In simple cases, decisions on the exclusion of individual variant elements can be taken independently of each other. It must, however, also be ensured that excluding model elements will result again in well-formed design models. From this perspective, excluding the Virtual Print Service Manager component also requires the exclusion of all connected components (for example, File Convert Handler). Also, there are typically other conceptual dependencies among variant elements. This is the case because some variability can, in general, not be encapsulated by a single element. For example, excluding the Virtual Print Service Manager component but including the Printer Registration Handler component is not a useful configuration of a product.

The combination of feature modeling and variability design provides the basic mechanisms needed to implement feature-oriented variability management.

In addition to relationships and constraints among elements in a single model, decisions on variant features must be propagated consistently throughout all artifacts. Therefore, architecture and design documents must be accompanied by a decision model [10], which explicitly captures all constraints among variant elements of all models in a table format. (See the table here for a part of the decision model for VOF.) A decision model is thus the analogous artifact in the solution space of a feature model for managing features and their interrelationships in the problem space as introduced earlier: variant model elements correspond to features; sets of model elements referring to the same varying feature correspond to binding units.

Eventually, the decision model links features in the problem space via a constraint network with variant design elements. As a result, variability can be traced from problem to solution space and vice versa. This combination of feature modeling and variability design thus establishes a systematic and consistent management of product line variability across all phases of the product line life cycle.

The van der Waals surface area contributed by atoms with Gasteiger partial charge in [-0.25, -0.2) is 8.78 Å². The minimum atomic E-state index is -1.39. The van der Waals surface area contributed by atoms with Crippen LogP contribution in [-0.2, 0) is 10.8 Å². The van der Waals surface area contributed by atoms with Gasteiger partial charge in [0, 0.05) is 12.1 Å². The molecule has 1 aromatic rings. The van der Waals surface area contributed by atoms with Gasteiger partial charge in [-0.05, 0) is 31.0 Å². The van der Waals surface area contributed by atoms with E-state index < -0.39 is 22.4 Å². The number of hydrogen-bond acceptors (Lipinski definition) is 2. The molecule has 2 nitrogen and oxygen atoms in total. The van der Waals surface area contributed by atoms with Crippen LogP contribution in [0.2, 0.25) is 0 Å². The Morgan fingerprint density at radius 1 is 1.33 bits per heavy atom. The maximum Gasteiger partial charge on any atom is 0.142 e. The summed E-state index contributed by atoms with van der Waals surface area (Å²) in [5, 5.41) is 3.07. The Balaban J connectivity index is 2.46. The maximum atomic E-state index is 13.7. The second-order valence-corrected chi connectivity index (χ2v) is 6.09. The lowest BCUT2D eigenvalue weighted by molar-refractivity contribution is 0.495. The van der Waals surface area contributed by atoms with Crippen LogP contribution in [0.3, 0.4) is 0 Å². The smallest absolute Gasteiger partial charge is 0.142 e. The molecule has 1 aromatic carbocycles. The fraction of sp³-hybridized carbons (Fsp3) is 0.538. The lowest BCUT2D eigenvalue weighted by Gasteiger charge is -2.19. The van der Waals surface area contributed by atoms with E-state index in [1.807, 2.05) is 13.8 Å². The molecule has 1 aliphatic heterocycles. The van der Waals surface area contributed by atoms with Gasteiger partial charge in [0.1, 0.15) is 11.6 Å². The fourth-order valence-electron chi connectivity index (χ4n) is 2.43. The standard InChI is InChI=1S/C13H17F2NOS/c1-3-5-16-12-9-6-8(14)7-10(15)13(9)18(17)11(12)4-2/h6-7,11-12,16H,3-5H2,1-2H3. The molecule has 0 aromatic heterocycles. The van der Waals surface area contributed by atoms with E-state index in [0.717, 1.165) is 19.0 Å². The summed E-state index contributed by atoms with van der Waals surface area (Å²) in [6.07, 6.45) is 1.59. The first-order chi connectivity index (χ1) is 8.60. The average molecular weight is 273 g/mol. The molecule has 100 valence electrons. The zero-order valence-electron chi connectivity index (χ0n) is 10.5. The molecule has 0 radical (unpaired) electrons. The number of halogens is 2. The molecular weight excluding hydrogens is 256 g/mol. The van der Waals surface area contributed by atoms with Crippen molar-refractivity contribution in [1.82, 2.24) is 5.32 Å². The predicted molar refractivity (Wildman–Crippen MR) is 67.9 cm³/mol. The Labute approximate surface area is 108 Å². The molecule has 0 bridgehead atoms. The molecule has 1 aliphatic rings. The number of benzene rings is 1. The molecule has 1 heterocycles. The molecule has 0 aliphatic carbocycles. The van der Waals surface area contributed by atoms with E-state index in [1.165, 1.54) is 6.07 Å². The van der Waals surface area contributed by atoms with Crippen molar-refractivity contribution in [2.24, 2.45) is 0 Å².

More complete technical details on the approach described here for feature modeling, and designing product lines and their variability from architecture to component implementation, are presented in [7] and [10].

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This article has described techniques that enable the explicit modeling and management of product line variability across the life cycle from problem to solution space. The combination of feature modeling and variability design provides the basic mechanisms needed to implement feature-oriented variability management.

We have realized the presented approach several times in diverse industry contexts. Its implementations are already practically useful, however, we also uncovered several technical challenges that clearly require further research. Our approach must be extended to address other issues such as a formal base for analyzing consistency between various artifacts (including behavior specifications and architecture models) and a support for controlling and evolving variability information consistently along the evolution of a product line infrastructure. Most notably, managing and modeling varying non-functional or quality properties of products in a product line is not fully possible with available technologies.

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F1 Figure 1. A feature model of a VOF product line.

F2 Figure 2. A feature binding graph.

F3 Figure 3. Excerpt of a generic design model.

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UT1 Table. Part of the decision model for VOF.

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    8. Lee, K. et al. Combining feature-oriented analysis and aspect-oriented programming for product line asset development. In Proceedings of 10th International Software Product Line Conference (SPLC 2006), Baltimore, MD, 2006, 103–112.

    9. Lee, J. and Kang, K. Feature binding analysis for product line component development. In F. van der Linden, Ed., Software Product Family Engineering. LNCS 3014. Springer-Verlag, Berlin Heidelberg, 2004, 266–276.

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    11. Simos, M. et al. Software Technology for Adaptable Reliable Systems (STARS) Organization Domain Modeling (ODM) Guidebook Version 2.0. STARS-VC-A025/001/00, Lockheed Martin Tactical Defense Systems, Manassas, VA, 1996.

    PuLSE is a registered trademark of the Fraunhofer Institute for Experimental Software Engineering in Kaiserslautern, Germany.

    This research is partially carried out in the Cluster of Excellence Dependable Adaptive Systems and Mathematical Modeling project, which is funded by the Program Wissen schafft Zukunft of the Ministry of Science, Education, Research and Culture of Rhineland-Palatinate, Germany, AZ.: 15212-52 309-2/40 (30).